Man in dental pain

Common Complications of Bruxism or Teeth Grinding


Jaw clenching and teeth grinding (also known as bruxism) is often attributed to anxiety or stress. People with bruxism may grind and clench during sleep (sleep bruxism). They can also clench their teeth while awake albeit unconsciously (awake bruxism).

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Sleep bruxism is classified as a sleep-related movement disorder. That being said, people who grind or clench their teeth during sleep are also likely to have other sleep disorders like sleep apnea and snoring.

Mild cases of bruxism may not require any treatment. However, bruxism treatment is warranted when the symptoms are severe enough to result in damaged teeth, headaches, jaw disorders and other complications.

Unfortunately, some patients don’t seek bruxism treatment as soon as possible as they are unaware of the situation until complications develop. If you notice the following signs and symptoms, do consider checking with your dentist right away as you might have bruxism.

Prevalent symptoms

Some of the most common signs and symptoms of bruxism include:

●    Teeth clenching or grinding (sometimes loud enough to wake your sleep partner)

●    Fractured, flattened, loose or chipped teeth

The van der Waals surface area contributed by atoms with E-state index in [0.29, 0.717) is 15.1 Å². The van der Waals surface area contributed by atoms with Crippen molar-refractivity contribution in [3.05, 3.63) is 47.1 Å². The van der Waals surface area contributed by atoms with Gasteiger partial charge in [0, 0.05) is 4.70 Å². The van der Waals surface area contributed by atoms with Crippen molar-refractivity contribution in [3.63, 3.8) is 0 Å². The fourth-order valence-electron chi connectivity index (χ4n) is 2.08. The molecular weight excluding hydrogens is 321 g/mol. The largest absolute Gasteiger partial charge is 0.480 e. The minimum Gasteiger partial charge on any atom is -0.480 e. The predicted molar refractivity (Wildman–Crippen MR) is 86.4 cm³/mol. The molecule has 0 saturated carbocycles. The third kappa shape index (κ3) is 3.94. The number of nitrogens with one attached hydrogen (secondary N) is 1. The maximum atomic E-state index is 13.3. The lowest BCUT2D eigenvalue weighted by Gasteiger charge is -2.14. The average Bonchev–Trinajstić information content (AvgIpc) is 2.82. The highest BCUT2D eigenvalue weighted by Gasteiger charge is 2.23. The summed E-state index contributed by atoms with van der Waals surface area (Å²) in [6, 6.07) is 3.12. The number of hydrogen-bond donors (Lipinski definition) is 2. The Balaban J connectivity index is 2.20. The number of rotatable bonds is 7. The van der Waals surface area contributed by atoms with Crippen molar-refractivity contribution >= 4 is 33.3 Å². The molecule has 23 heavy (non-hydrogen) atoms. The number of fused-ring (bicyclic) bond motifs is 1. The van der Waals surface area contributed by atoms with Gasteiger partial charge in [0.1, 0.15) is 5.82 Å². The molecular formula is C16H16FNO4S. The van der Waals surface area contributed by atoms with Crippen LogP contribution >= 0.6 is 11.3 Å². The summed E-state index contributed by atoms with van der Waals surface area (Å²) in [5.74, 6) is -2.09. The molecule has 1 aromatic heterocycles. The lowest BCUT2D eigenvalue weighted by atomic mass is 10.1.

●    Worn tooth enamel (at times exposing the tooth’s deeper layers)

●    Increased tooth sensitivity or pain

●    Tight or tired jaw muscles

●    Locked jaw (won’t close or open completely)

●    Face, neck, and jaw soreness or pain

●    Pain that’s identical to an earache (but you have no problems with your ear)

●    Dull headache that originates in the temples

●    Sleep disruption

●    Damage on the inside of the cheek (from chewing)

Possible complications

In mild cases, bruxism does not have any serious complications. However, severe cases of bruxism can lead to:

●    Damage to crowns, jaw, restorations, or teeth

●    Severe jaw or facial pain

●    Tension-type headaches

●    Disorders in the temporomandibular joints (TMJs)



If dentists suspect bruxism, they’ll look for changes in the mouth and teeth over the next several visits to gauge if the condition is progressive. Routine checks are also done to determine if you need treatment.

Finding out the cause

To determine the cause of bruxism, dentists will ask questions about the patient’s general health, daily routine, medications, and sleep habits.

To evaluate the extent of the condition, the following will be looked into:

●    Tenderness in the jaw muscles

●    Glaring dental abnormalities (i.e. missing or broken teeth)

●    Other damage to the teeth, the inside of the cheeks, and the underlying bone (usually through X-rays)


If bruxism is related to major sleep issues, patients will most likely be referred to a sleep medicine specialist. A sleep medicine specialist will conduct more tests to check for sleep apnea or other sleep disorders.

If the condition is attributed to anxiety, stress, or other psychological issues, patients will be referred to a counsellor or licensed therapist.


In a lot of cases, treatment is not really necessary. Kids with bruxism usually outgrow the condition even without treatment. The condition is also not that severe in some adults that medical intervention is necessary.

However, in cases where the condition is severe, possible interventions include therapies, medications, and dental approaches. This is done to relieve discomfort and avoid further damage.

Lastly, discussing interventions with the dentist is recommended as they know what’s best for each case.


Dr. Gerald Tan